Lexington horseman and philanthropist Hilary J. Boone Jr. died Thursday at his home. He was 91.
Mr. Boone, a Thoroughbred breeder who established Wimbledon Farm in southeastern Fayette County in 1972, was a major supporter of the University of Kentucky. He provided financing for UK's Hilary J. Boone Center faculty club and Hilary J. Boone Tennis Center.
Over the years, he served on the boards of many organizations and businesses, including Humana Inc., Centre College, Hinkle Contracting Co., Commerce National Bank, Shakertown, Cardinal Hill Rehabilitation Hospital, the Iroquois Hunt Club and the Headley-Whitney Museum.
"Hilary was one of the most generous philanthropists in Lexington's history," said horsewoman and socialite Marylou Whitney. "His life will live on in the many institutions he supported."
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Born and reared in Springfield, Ky., Mr. Boone's connections with UK began as a student who paid his way through by delivering newspapers and manning the night desk at the Wellington Arms. On his way to his 1941 economics degree, he also became captain of the university's tennis team.
He was a bombardier in the Army Air Corps in World War II, and his military service between 1941 and 1945 included stints in England and North Africa. He was discharged as a major.
Mr. Boone began his career in life insurance, but he made his fortune in Humana Hospital stock.
He also was successful in the Thoroughbred industry. His Wimbledon Farm was where Kentucky Derby winner Spectacular Bid and English Derby winner Golden Fleece were foaled and raised. The stallion Relaunch, in which Mr. Boone held part ownership, also stood at Wimbledon.
"His greatest assets were probably the ability to ascertain the inherent value of something and his great judge of character," said his son, Alex Boone.
With his vast wealth, estimated in 1985 at $50 million, Mr. Boone began making high-profile donations.
"I always wanted to see how Santa Claus felt," Mr. Boone said in the mid-1980s, just after giving UK $1 million to build a new faculty club. "I've been an accumulator all my life. Now I'm turning into a disperser."
Former UK vice chancellor Jack Blanton recalled that Mr. Boone "had very specific ideas about what ought to be done" when it came to the construction of the Boone faculty club.
Shortly after crews began laying bricks for the center, they had to take the bricks out and start over, Blanton said.
"We had to put in green mortar and a grapevine slash," he said.
Mr. Boone even had a hand in decorating the interior of the club named for him. In the mid-1990s, he commissioned artists to make pieces for the center. Mr. Boone himself donated several oil paintings, including one by Paul Sawyier, for display at the club.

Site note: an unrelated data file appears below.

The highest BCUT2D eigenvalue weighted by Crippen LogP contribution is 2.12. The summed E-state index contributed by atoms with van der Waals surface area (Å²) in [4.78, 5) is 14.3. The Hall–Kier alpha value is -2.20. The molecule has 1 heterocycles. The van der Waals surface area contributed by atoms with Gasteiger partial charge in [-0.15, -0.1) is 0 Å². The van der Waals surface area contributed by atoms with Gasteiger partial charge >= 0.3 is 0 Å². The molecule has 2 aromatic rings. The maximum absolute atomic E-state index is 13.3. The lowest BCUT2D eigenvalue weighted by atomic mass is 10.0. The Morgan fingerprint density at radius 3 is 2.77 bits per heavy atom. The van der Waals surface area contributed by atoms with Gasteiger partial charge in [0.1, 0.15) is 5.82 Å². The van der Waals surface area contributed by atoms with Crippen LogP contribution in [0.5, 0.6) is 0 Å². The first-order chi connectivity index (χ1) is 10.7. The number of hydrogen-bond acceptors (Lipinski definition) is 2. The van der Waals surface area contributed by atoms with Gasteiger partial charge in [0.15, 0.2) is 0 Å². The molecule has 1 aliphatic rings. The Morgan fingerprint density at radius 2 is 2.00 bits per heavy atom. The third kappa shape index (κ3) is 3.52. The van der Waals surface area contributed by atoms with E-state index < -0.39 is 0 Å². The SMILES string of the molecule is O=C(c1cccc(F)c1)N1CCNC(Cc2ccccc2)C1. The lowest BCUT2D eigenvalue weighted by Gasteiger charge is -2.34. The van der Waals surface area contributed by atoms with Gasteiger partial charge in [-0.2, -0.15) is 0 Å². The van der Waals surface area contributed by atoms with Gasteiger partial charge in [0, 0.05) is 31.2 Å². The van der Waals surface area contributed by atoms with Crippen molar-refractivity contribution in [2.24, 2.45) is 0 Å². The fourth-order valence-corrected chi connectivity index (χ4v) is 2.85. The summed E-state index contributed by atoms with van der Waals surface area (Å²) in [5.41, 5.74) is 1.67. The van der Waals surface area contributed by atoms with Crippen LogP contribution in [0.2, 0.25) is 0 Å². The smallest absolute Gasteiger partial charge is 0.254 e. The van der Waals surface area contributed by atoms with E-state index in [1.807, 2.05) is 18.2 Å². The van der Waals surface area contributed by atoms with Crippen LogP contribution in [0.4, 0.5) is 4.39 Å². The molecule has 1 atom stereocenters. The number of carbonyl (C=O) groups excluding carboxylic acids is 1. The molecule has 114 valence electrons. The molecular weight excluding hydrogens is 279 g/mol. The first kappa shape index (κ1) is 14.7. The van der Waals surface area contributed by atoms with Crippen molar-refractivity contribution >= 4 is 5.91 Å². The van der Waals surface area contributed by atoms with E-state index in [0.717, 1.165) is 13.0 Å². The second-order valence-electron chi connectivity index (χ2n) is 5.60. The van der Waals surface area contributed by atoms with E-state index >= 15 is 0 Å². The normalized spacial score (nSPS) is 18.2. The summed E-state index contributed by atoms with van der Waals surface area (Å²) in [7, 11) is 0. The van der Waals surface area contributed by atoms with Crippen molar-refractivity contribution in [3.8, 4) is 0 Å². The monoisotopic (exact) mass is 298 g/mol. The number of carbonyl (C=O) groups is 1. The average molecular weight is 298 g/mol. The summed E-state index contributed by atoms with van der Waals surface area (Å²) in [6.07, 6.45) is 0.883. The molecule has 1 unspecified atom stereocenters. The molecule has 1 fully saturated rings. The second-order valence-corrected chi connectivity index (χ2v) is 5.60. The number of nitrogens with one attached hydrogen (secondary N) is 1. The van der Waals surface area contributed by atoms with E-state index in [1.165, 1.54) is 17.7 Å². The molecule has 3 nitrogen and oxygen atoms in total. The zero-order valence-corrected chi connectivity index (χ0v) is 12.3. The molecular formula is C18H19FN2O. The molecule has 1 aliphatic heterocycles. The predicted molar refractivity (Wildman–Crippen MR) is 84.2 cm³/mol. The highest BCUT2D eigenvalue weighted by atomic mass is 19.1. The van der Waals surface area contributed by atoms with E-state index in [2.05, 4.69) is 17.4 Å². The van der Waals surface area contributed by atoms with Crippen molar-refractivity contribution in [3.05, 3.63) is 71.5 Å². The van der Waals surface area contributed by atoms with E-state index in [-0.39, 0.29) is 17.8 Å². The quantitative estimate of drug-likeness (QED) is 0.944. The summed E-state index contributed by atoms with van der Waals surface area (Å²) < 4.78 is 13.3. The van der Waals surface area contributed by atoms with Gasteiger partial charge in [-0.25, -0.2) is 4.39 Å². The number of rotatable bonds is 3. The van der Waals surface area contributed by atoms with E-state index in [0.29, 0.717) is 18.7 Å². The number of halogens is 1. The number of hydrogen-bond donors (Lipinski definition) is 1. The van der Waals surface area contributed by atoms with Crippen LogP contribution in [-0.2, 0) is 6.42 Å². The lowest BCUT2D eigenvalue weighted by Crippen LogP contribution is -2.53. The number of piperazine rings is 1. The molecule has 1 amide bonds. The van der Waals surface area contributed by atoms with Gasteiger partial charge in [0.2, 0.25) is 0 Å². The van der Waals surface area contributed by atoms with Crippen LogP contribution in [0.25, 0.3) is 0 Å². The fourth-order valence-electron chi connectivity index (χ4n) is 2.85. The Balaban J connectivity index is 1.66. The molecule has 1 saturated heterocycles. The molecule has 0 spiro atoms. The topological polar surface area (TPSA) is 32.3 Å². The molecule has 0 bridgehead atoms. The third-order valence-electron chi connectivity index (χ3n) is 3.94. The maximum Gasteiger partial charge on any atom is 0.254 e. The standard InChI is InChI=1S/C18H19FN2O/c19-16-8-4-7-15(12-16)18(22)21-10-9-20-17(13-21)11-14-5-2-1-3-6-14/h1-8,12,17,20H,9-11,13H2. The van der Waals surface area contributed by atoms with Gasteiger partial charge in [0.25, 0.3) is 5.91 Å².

"He was a very quiet guy, but he was very strong-willed," Blanton said. "He was a good friend of the University of Kentucky."
Mr. Boone was a familiar figure at Lexington social and charitable events, and he fox-hunted in his free time.
"He rode with one arm; the other one was there, but it was not functional," said Lexington horseman Preston Madden. "His horsemanship and endurance were equal to anyone in the field."
His disability stemmed from a 1976 diagnosis of Guillain Barré Syndrome, which left him paralyzed completely. Hospitalized for six months, he was placed in an iron lung to allow him to breathe properly. Although he recovered from his illness, he was left with only partial use of one arm, his son said.
And although Mr. Boone was often in the spotlight for charitable donations and social events, he did endure a heated and highly publicized divorce in the late 1980s and early 1990s from former jockey Claudia Starr Boone.
A squabble about their divorce settlement continued after their marriage was dissolved in 1991. Before he married Claudia Starr in 1985, Mr. Boone estimated his net worth at $50 million. Claudia Starr Boone's wealth was estimated at $100,000. Each accused the other of having extramarital affairs.
Mr. Boone's son Hilary J. Boone III died in 1997. Survivors include three children: Alyce Boone Hoskins, Elizabeth VanMeter Boone and Samuel Alexander Barber Boone; a sister; and seven grandchildren.
A private graveside service will be held, and there will be no visitation. Memorial gifts are suggested to one's favorite charity. Kerr Brothers Funeral Home on Main Street is handling arrangements.
Reach Jennifer Hewlett at (859) 231-3308 or 1-800-950-6397, Ext. 3308.